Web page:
NFL Internships and Entry-Level Programs
If you're a true football fan, what job could be more exciting than working for the National Football League? In the NFL's Summer Internship Program, you can gain hands-on experience through work in different departments, including finance and accounting, human resources and information technology. The NFL's film division also offers unpaid internships in cinematography, music composition and more. Most opportunities are offered at the league's headquarters in New York City.
In addition, the NFL's entry-level Junior Rotational Program allows you to gain experience in multiple departments, including public affairs, marketing and football operations. Accepted applicants also participate in training, mentoring and networking events. Similar to the internship program, most assignments are located in New York City; additional opportunities may be offered at other U.S. locations.
Do you want to work with top football athletes, helping them decide what team to play for or how much they are worth? As a sports agent, you not only work side by side with athletes, you can also interact with football coaches and team owners.
If you're looking to pursue a career as a sports agent, you might think about earning a degree in sports management. You should also explore internship opportunities with established sports management agencies, such as Sports Management Worldwide (SMWW). In addition to internships, SMWW hosts career conferences throughout the U.S. where you can learn about career options and earn college credit in the process.
Marketing and Public Relations
Football teams at the college and professional levels employ marketing and PR professionals who are responsible for promoting the teams' public image. These individuals organize community events, stadium promotions or other special events designed to support ticket sales.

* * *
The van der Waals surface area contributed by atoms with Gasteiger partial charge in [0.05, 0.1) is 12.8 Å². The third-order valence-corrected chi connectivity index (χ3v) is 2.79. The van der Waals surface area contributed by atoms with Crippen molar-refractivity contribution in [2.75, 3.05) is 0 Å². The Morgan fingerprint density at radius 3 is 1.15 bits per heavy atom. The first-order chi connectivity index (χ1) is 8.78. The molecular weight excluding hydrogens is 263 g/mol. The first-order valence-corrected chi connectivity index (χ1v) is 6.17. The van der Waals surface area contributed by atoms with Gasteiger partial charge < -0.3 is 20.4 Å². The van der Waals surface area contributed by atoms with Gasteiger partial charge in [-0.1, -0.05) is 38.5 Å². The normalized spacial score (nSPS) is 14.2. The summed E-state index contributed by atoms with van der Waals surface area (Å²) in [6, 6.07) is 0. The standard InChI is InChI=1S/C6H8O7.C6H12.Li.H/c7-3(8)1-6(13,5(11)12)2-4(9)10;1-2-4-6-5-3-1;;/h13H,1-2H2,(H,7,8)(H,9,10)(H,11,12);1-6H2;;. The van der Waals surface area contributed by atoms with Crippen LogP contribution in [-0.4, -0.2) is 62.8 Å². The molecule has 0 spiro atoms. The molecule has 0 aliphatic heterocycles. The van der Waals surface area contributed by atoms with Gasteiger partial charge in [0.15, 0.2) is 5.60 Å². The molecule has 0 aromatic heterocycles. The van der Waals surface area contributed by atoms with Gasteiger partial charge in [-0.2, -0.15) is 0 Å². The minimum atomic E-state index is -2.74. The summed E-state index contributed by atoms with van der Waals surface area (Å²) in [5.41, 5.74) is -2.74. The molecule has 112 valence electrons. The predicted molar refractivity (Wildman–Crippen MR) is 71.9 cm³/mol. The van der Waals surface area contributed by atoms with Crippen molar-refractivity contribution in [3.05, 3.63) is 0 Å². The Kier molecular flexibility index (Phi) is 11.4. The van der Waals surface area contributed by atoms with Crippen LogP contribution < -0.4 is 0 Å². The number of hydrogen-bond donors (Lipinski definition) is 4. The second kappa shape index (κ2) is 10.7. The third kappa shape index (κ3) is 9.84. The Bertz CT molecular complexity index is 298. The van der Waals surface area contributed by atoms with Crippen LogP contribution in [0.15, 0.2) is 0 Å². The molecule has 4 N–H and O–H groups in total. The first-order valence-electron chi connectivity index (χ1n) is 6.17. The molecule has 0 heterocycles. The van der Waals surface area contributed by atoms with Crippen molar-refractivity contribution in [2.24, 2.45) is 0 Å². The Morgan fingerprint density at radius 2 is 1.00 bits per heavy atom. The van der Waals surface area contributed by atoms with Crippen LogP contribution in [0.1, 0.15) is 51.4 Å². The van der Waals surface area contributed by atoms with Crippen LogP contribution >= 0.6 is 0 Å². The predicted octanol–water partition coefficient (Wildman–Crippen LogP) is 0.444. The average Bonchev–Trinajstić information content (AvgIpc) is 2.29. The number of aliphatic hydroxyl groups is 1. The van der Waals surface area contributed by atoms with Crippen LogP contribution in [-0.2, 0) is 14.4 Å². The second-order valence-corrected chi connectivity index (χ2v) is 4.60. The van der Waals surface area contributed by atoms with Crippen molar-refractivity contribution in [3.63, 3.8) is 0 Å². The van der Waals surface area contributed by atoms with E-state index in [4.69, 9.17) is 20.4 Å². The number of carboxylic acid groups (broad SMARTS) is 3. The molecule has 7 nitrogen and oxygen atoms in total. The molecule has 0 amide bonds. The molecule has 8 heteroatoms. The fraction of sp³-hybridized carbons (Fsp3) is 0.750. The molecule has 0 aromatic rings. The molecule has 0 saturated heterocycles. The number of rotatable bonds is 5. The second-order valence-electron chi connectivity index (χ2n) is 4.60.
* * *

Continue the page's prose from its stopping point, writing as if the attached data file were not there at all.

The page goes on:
Marketing and PR staff members often work with coaches and players to produce advertising for television, newspapers, radio and the Internet. Some of these professionals may coordinate team members' media availability or work with corporate sponsors on partnerships that are mutually beneficial for companies and teams.
Careers in the sports broadcasting industry are quite extensive. Higher profile positions include those of play-by-play and color commentators you see on national pro and college football telecasts. However, on-air positions are available at all levels - including television and radio opportunities for high school sports.
While it is often established commentators and SportsCenter anchors who get the most public face time, a vast network of additional technical and production staff is necessary when broadcasting football and other sports. Getting involved in this behind-the-scenes work can be a good way to integrate a passion for football into your career plans.
Not all of us can be the next Jerry Rice or Peyton Manning, but coaches have the opportunity to help develop tomorrow's football stars. Coaches at amateur and professional levels help players improve their skills and work with teammates on the field so that their teams can win.
Few people enter the coaching field at the professional level. Instead, many start out in high schools as assistant coaches. As individuals gain more experience, they may be promoted to head coach positions or move on to the college game. Becoming a coach at the professional level may require years of working though the nonprofessional ranks.
If you're interested in coaching at the collegiate or professional level, you might also consider pursuing a bachelor's or master's degree in sports coaching, sports science or sports leadership. Many degree programs also include internship opportunities, which can help you gain crucial hands-on experience.
Are you someone with a lot of business acumen who's interested in the sports world? Then sports management may be right for you. Football teams, like all organizations, employ people who can maintain the financial viability of the operation.
Sports management professionals may work in many different capacities. At the local level, program directors oversee operations of school or community football clubs. They may also hold finance positions with college or professional teams.
Individuals interested in the health sciences may combine dual interests in football and the body by pursuing a career in sports medicine. People who practice sports medicine help individuals condition and develop their bodies to lessen the potential for injury. Others may help injured athletes during the rehabilitation process.
Sports medicine opportunities in football are quite diverse. Some professionals work as athletic trainers, nutritionists or massage therapists for athletic teams. Those with more training can become medical doctors offering highly specialized levels of care, such as orthopedic surgery or cardiac/pulmonary rehabilitation therapy.